There has long been recognition of the central importance to the economy of consumer and competition policy.
Geoffrey Howe, speaking as the first minister for Consumer Affairs in 1972, was clear that getting regulation right is central to economic growth. The then prime minister, Ted Heath, called him the 'Minister for Keeping Prices Down'.
It's good for consumers and good for businesses, for example when regulation levels the playing field and ensures that firms that break the rules don't get an unfair competitive advantage.
And it's good for the economy if action by regulators helps drive consumer demand for the best businesses, supporting their growth, incentivising efficiency and innovation. That, obviously, is what Which? has been about since the 1950s.
But is the present system of consumer protection up to the job?
In our view, despite good steps forward with some of the recent reforms, the arrangements we have today are still not what we would build if we were designing from scratch a new system for the 21st Century.
We've welcomed the merger of the OFT with the Competition Commission, but it's too early to say whether the one month old Competition and Markets Authority is going to be strong enough to command consumer confidence and the respect of businesses.
It has a big job to do, starting with the proposed energy market investigation, and the CMA must show how its emphasis on competition will lead to better outcomes for consumers in markets where competition law enforcement has for years been neglected by sectoral regulators.
Trading Standards services have been given greater responsibility for consumer law enforcement, including national cases that local councillors will be very wary of taking on.
With the Trading Standards Institute reporting a 45% reduction in capacity since 2009, we've called for local authorities to do more to share services and expertise, for example in food law enforcement. There is a big job to do here and it is critical that they pull together.
Meanwhile some economic regulators have been too slow to raise their game.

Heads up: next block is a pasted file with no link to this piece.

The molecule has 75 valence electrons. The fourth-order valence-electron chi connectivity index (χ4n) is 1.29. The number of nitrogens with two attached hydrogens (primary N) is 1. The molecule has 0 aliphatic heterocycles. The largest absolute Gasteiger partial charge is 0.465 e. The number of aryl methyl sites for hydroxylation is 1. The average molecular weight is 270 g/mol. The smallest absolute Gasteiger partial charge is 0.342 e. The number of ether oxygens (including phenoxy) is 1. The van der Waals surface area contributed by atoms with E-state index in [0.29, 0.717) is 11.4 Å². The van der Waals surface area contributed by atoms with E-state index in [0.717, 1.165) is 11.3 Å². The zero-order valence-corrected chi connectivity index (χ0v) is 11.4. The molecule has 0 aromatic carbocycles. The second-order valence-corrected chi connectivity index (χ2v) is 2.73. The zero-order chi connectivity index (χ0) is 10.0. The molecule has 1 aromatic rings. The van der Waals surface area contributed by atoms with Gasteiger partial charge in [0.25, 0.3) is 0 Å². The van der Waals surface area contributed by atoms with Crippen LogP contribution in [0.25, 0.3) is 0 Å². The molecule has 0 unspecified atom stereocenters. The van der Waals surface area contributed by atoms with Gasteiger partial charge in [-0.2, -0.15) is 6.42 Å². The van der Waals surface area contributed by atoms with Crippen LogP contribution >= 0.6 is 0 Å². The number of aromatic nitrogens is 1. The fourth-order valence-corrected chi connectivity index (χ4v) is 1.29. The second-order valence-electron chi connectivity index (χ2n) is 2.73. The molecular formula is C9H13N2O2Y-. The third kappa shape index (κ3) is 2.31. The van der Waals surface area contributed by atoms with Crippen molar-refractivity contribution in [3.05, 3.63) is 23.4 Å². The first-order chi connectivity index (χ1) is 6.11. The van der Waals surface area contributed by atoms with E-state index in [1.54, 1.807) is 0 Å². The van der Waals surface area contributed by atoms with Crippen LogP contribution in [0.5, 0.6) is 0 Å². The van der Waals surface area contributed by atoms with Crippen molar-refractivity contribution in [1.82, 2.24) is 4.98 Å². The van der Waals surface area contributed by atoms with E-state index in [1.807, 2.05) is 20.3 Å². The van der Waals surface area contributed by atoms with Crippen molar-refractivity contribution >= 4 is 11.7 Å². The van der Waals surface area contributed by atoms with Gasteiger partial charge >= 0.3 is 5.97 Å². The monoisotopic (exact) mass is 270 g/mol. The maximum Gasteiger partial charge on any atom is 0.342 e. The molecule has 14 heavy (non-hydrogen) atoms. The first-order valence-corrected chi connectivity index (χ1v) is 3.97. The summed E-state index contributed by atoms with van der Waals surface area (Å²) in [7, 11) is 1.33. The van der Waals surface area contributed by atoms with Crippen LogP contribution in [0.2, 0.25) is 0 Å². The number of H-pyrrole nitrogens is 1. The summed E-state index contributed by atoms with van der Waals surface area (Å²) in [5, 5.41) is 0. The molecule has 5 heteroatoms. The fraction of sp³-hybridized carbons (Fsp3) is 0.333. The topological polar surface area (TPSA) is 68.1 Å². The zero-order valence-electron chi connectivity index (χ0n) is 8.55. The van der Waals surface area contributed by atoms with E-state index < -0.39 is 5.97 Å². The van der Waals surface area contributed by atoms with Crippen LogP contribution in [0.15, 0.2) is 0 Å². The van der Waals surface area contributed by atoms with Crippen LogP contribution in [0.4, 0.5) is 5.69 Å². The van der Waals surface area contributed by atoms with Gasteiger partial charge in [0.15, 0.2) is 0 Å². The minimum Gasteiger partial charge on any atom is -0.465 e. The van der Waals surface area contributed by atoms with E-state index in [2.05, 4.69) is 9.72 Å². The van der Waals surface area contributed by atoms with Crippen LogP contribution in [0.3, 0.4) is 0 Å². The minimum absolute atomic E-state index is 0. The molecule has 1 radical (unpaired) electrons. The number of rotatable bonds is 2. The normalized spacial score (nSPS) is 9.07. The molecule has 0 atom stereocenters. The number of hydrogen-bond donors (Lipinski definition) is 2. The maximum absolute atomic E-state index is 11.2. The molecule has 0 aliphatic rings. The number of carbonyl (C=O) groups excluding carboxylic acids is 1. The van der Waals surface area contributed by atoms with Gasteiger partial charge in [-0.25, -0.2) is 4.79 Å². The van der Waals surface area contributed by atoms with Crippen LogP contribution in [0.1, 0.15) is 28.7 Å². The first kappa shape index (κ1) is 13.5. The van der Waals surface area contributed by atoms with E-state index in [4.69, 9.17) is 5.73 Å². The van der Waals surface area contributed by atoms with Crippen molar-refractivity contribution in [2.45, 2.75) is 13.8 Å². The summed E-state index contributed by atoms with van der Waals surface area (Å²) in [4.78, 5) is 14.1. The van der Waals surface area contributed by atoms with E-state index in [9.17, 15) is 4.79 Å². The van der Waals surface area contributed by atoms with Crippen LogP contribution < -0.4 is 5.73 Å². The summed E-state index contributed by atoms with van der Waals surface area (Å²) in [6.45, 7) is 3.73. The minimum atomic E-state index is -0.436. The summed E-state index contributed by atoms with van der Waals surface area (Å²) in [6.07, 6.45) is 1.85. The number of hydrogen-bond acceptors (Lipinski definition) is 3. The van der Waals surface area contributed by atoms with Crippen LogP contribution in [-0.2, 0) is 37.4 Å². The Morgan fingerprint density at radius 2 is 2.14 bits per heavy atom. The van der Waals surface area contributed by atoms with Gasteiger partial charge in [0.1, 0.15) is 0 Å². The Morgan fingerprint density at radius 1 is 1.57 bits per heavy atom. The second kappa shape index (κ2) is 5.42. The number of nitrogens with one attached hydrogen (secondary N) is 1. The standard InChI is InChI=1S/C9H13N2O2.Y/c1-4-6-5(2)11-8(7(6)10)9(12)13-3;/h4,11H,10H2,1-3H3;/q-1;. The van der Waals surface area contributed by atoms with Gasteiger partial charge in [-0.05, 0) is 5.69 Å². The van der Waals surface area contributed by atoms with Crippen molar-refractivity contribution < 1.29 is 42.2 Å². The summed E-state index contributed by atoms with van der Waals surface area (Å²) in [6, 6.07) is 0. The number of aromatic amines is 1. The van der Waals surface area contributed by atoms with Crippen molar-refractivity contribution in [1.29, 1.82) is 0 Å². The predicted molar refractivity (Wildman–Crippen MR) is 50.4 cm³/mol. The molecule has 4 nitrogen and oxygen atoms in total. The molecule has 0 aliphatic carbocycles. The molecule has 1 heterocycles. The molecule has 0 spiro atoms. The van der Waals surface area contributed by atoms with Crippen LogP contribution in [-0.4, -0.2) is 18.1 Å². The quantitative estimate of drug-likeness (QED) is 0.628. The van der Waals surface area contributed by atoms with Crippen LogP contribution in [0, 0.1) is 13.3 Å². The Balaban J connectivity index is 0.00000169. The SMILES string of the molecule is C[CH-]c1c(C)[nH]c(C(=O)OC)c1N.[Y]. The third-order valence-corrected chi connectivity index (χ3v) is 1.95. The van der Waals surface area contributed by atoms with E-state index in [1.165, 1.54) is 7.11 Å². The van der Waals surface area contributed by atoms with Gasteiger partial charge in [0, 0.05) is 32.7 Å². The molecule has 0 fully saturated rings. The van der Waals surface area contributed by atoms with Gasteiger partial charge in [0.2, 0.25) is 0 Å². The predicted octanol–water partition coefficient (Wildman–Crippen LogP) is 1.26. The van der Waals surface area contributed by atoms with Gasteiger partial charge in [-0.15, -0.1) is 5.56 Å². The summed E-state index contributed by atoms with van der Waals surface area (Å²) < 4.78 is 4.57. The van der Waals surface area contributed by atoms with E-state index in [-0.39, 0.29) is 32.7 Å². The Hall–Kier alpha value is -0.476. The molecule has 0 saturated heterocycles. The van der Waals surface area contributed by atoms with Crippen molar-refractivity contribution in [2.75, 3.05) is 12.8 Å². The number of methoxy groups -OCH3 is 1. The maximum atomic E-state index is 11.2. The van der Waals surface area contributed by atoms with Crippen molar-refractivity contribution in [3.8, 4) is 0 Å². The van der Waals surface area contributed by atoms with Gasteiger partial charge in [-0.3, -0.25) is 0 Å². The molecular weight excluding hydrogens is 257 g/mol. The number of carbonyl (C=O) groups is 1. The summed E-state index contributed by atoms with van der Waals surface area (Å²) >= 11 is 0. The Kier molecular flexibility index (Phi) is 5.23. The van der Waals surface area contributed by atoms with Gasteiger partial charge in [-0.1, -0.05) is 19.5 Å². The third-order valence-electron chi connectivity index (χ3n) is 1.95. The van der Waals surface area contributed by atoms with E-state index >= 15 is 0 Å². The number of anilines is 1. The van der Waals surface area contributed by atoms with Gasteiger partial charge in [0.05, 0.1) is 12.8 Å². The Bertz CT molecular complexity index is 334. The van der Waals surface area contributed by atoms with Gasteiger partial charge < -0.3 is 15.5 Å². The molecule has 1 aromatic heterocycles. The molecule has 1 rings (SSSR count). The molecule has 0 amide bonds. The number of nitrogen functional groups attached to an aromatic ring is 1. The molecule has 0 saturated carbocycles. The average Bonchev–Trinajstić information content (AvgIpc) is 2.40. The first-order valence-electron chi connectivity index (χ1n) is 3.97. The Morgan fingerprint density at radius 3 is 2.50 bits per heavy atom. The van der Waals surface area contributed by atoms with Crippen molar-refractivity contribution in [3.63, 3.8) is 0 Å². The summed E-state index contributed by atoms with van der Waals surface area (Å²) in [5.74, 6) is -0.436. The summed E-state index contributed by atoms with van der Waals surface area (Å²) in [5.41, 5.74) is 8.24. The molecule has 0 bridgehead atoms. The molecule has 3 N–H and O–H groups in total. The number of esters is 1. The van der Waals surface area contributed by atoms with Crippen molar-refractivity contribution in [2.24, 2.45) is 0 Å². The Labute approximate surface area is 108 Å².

In vital sectors such as energy, water, transport, communications, financial services and healthcare, we have a landscape of regulators with a wide array of objectives and accountabilities. They have at times failed to put the consumer interest first, and have made very little attempt to consider how the system as a whole affects consumer welfare or the wider economy.
At worst, they have failed to enforce competition law, giving the appearance of being captured by the businesses they regulate, and losing the confidence of consumers.
This weak and disjointed approach is frightening given the government's planned pipeline of at least £151billion of infrastructure investment in the next five years that will fall onto consumer bills. Of course, there are also more practical issues such as learning lessons and sharing best practice across the regulatory framework.
That's why we've welcomed the joint BIS and Treasury review to look at how regulators could make decisions in a more coordinated and consistent manner.
The creation of a UK Regulators Network is a step in the right direction. But staffed by only two people, at present, and responsible for covering coordination of work across sectors that directly account for at least 20% of the economy - and indirectly underpin the whole of the UK economy - it is at best a very modest step forward.
So we need to keep thinking afresh about improving our regulatory landscape and how we achieve that: independent regulators working together more closely than ever before, in the interest of consumers; a system focused on achieving clearly defined consumer outcomes; more effective enforcement of both consumer protection and competition law, nationally and locally.
The economy needs confident consumers dealing with better businesses. We all know that in many markets this still requires better regulation. The question is how we get there.